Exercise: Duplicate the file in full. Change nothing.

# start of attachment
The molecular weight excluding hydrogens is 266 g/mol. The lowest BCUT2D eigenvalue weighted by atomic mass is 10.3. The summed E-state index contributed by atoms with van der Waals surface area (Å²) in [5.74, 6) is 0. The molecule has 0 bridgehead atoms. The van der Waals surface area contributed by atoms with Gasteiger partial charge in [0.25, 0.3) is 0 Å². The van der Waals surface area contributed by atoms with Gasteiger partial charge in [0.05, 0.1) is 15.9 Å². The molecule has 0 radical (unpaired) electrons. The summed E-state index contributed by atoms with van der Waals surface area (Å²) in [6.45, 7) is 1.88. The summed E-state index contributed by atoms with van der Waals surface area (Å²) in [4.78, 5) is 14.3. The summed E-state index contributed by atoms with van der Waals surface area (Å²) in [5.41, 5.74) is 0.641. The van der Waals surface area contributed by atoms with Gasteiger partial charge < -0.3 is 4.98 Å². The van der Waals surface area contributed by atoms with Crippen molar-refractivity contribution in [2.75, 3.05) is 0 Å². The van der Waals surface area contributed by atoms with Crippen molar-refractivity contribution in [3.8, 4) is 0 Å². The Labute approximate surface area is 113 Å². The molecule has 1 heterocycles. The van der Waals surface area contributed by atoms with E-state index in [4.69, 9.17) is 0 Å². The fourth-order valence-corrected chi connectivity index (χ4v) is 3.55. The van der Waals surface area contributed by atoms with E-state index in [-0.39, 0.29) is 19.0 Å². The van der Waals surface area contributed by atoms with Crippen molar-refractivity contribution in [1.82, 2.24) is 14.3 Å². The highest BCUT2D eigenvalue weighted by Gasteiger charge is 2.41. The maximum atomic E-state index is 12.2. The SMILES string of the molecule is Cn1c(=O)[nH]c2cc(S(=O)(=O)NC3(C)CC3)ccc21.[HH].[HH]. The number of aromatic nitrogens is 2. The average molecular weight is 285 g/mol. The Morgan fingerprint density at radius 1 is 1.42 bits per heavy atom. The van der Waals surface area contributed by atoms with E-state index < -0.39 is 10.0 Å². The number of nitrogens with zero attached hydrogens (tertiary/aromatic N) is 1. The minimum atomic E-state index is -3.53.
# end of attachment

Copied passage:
The molecular weight excluding hydrogens is 266 g/mol. The lowest BCUT2D eigenvalue weighted by atomic mass is 10.3. The summed E-state index contributed by atoms with van der Waals surface area (Å²) in [5.74, 6) is 0. The molecule has 0 bridgehead atoms. The van der Waals surface area contributed by atoms with Gasteiger partial charge in [0.25, 0.3) is 0 Å². The van der Waals surface area contributed by atoms with Gasteiger partial charge in [0.05, 0.1) is 15.9 Å². The molecule has 0 radical (unpaired) electrons. The summed E-state index contributed by atoms with van der Waals surface area (Å²) in [6.45, 7) is 1.88. The summed E-state index contributed by atoms with van der Waals surface area (Å²) in [4.78, 5) is 14.3. The summed E-state index contributed by atoms with van der Waals surface area (Å²) in [5.41, 5.74) is 0.641. The van der Waals surface area contributed by atoms with Gasteiger partial charge < -0.3 is 4.98 Å². The van der Waals surface area contributed by atoms with Crippen molar-refractivity contribution in [2.75, 3.05) is 0 Å². The van der Waals surface area contributed by atoms with Crippen molar-refractivity contribution in [3.8, 4) is 0 Å². The Labute approximate surface area is 113 Å². The molecule has 1 heterocycles. The van der Waals surface area contributed by atoms with E-state index in [4.69, 9.17) is 0 Å². The fourth-order valence-corrected chi connectivity index (χ4v) is 3.55. The van der Waals surface area contributed by atoms with E-state index in [-0.39, 0.29) is 19.0 Å². The van der Waals surface area contributed by atoms with Crippen molar-refractivity contribution in [1.82, 2.24) is 14.3 Å². The highest BCUT2D eigenvalue weighted by Gasteiger charge is 2.41. The maximum atomic E-state index is 12.2. The SMILES string of the molecule is Cn1c(=O)[nH]c2cc(S(=O)(=O)NC3(C)CC3)ccc21.[HH].[HH]. The number of aromatic nitrogens is 2. The average molecular weight is 285 g/mol. The Morgan fingerprint density at radius 1 is 1.42 bits per heavy atom. The van der Waals surface area contributed by atoms with E-state index < -0.39 is 10.0 Å². The number of nitrogens with zero attached hydrogens (tertiary/aromatic N) is 1. The minimum atomic E-state index is -3.53.